Seattle Rock Veterans Present their Walking Papers (Part 2)
[In part two of Clint's interview with star-studded Seattle band Walking Papers (read part one here), Barrett Martin and company discuss their unconventional approach to their music, the soon-to-be-released Mad Season box set, and their forthcoming live gigs.]
You’ve all been making music for a long time. Does perspective influence you?
Barrett Martin: I’ve played on about 75 albums. I started playing professionally and touring around 1988, so going on 25 years now. You learn a lot from the studio and the road, about your musicianship and, perhaps more importantly, about your personal character. I’ve also taken years off and not toured, so that I could keep learning about music and go back to school for several years. Duff did a similar thing when he went back to college. Over time you realize that making music evolves your spirit in a kind of alchemical process. And when you take the music out on the road, to the people, it completes you as a musician and as a human being. But it all has to be done with clear thought and intention. You have to know what you are doing, and then set out to do it right.
From your site, Barrett: The Walking Papers record conveys “tales of wandering souls, the collisions of will, and the dark beauty of the American heart.”
Barrett: Jeff is a classic storyteller disguised as a skinny rock and roller. He’s certainly lived some of these tales. So have all of us, for that matter. Jeff channels it, and he’s got the ability to tell a great story in one song, or a larger narrative over the course of an album. It’s kind of like a movie, except it’s an album. Or the soundtrack to a movie that hasn’t been made yet.
The record boasts brass, marimbas, and other sounds not typical in straight rock.
Barrett: I’ll take responsibility for that, I’m the one who studied those exotic rhythms and collected those instruments. I feel like rock and roll needs a good injection of other musical influences; it’s a bit stale at the moment. The power of grunge and alternative rock aside, I want to do something very different in this band, because I see rock as a living form (like jazz). It’s alive, and therefore it needs to be cultivated with new sounds, new instruments, and new stories.
Still, this might be your most straightforward rock effort in some time. Is it a release of sorts?
Barrett:Yeah, its something I’ve been wanting to do for a while, but I just needed to find the right people. I don’t really like most of what passes for “rock” these days. Corporate radio and the major labels have somewhat destroyed it. I like many other kinds of new music, but rock seems to be pretty limp at the moment. That makes me kind of mad, actually, but I think we’re just currently in a bad cycle. And everything happens in cycles.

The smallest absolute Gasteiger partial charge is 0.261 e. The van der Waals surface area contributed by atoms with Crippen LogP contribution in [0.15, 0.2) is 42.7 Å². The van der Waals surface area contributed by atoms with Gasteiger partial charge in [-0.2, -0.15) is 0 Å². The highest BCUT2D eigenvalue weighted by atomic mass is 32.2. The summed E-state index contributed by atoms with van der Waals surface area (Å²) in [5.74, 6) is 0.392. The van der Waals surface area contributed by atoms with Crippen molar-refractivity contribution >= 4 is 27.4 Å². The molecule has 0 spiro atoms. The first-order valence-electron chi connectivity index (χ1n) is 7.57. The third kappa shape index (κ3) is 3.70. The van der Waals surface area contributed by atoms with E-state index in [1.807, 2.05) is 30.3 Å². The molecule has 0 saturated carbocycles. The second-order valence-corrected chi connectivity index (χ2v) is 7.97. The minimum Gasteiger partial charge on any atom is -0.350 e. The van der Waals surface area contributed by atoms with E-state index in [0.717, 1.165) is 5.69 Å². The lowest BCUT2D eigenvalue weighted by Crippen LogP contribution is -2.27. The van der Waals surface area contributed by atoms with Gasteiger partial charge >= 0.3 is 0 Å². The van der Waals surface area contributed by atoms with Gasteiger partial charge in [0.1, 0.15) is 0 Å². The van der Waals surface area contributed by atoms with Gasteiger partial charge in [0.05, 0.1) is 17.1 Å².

Going back a cycle: At Slim’s, you played “River of Deceit” with Jeff Rouse at the mic. Is there more Mad Season where that came from?
Barrett: Jeff is a great person and he loves that song very much. I like that the Mad Season songs have become everybody’s songs; that’s the way Layne [Staley] and [John] Baker [Saunders] would have wanted it. Nothing is sacred, which means everything is sacred, and anyone, any band can play those songs now.
To honor our departed brothers, Mike and I oversaw a Mad Season box set, which comes out March 12th, 2013. It contains the re-mastered Above album, the Moore concert on DVD with surround sound, and a bunch of live recordings that we never released. The most exciting stuff: three songs that Mark Lanegan wrote lyrics and sang on, songs that we started to record for the second album but never finished because of Baker’s and Layne’s deaths. One of the songs Peter Buck wrote with us, and the other two are from me and Mike. They are three of the heaviest and most beautiful songs Mad Season did, and I know Layne and Baker will love them.
Many big-time groups only cut one record. Is Walking Papers more permanent?
Barrett: We’ve already written the backbone songs for album two and we have studio sessions booked in late December to start the basic tracks. I don’t see the point in only making one album, because as a band, (supergroup withheld) we’re just getting started. [The next record] will probably land somewhere in late spring/early summer of 2013. The stories will continue.
Will there be changes/additions in personnel?
Barrett: There’s always room for special guests. We love the variety of what people bring to the studio or the stage. Mike McCready is a sonic tornado. The horn players from my jazz group are total cats. I’m sure Jeff and Duff have some ideas. I’ve backed up a lot of female singers in the past and I’d like to hear some [of their] vocals mixed in with Jeff’s. The possibilities are limitless, and that’s because we leave it wide open. We don’t paint a box.
Speaking of boxes, why the tiny Barboza for your record release show?
Barrett: Part of it was club availability—there’s only so many clubs in Seattle where you can play rock on a weekend night. But we like the tight, intimate shows. It works well with this band. Better to play to a small, packed room than a cave any day.
Jeff Angell: This amazing band called A Leaf already had the date booked, so we jumped at the opportunity to play with them. Beautiful room, good P.A. In music, numbers should be something a band performs, not an exercise in accounting. But man, now that I think about it, it’ll be kinda sad if people can’t get in. I guess we’ll just have to play another show. Maybe a matinee?